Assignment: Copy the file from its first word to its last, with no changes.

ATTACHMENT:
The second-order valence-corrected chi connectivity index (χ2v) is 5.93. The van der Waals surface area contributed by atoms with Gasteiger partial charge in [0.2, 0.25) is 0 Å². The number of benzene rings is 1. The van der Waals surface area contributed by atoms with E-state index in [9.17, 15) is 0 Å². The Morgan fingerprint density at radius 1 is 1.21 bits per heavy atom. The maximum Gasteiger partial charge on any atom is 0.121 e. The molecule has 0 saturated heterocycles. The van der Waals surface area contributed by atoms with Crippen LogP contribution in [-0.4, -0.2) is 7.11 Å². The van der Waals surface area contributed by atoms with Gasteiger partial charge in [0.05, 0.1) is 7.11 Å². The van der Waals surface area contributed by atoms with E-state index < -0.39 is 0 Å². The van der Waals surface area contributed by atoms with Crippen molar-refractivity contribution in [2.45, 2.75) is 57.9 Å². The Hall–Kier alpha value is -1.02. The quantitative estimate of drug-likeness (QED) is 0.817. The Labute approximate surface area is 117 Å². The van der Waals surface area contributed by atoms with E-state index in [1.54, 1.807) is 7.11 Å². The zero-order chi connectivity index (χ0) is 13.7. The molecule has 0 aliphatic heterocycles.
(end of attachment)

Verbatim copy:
The second-order valence-corrected chi connectivity index (χ2v) is 5.93. The van der Waals surface area contributed by atoms with Gasteiger partial charge in [0.2, 0.25) is 0 Å². The number of benzene rings is 1. The van der Waals surface area contributed by atoms with E-state index in [9.17, 15) is 0 Å². The Morgan fingerprint density at radius 1 is 1.21 bits per heavy atom. The maximum Gasteiger partial charge on any atom is 0.121 e. The molecule has 0 saturated heterocycles. The van der Waals surface area contributed by atoms with Crippen LogP contribution in [-0.4, -0.2) is 7.11 Å². The van der Waals surface area contributed by atoms with Gasteiger partial charge in [0.05, 0.1) is 7.11 Å². The van der Waals surface area contributed by atoms with E-state index < -0.39 is 0 Å². The van der Waals surface area contributed by atoms with Crippen molar-refractivity contribution in [2.45, 2.75) is 57.9 Å². The Hall–Kier alpha value is -1.02. The quantitative estimate of drug-likeness (QED) is 0.817. The Labute approximate surface area is 117 Å². The van der Waals surface area contributed by atoms with E-state index in [1.54, 1.807) is 7.11 Å². The zero-order chi connectivity index (χ0) is 13.7. The molecule has 0 aliphatic heterocycles.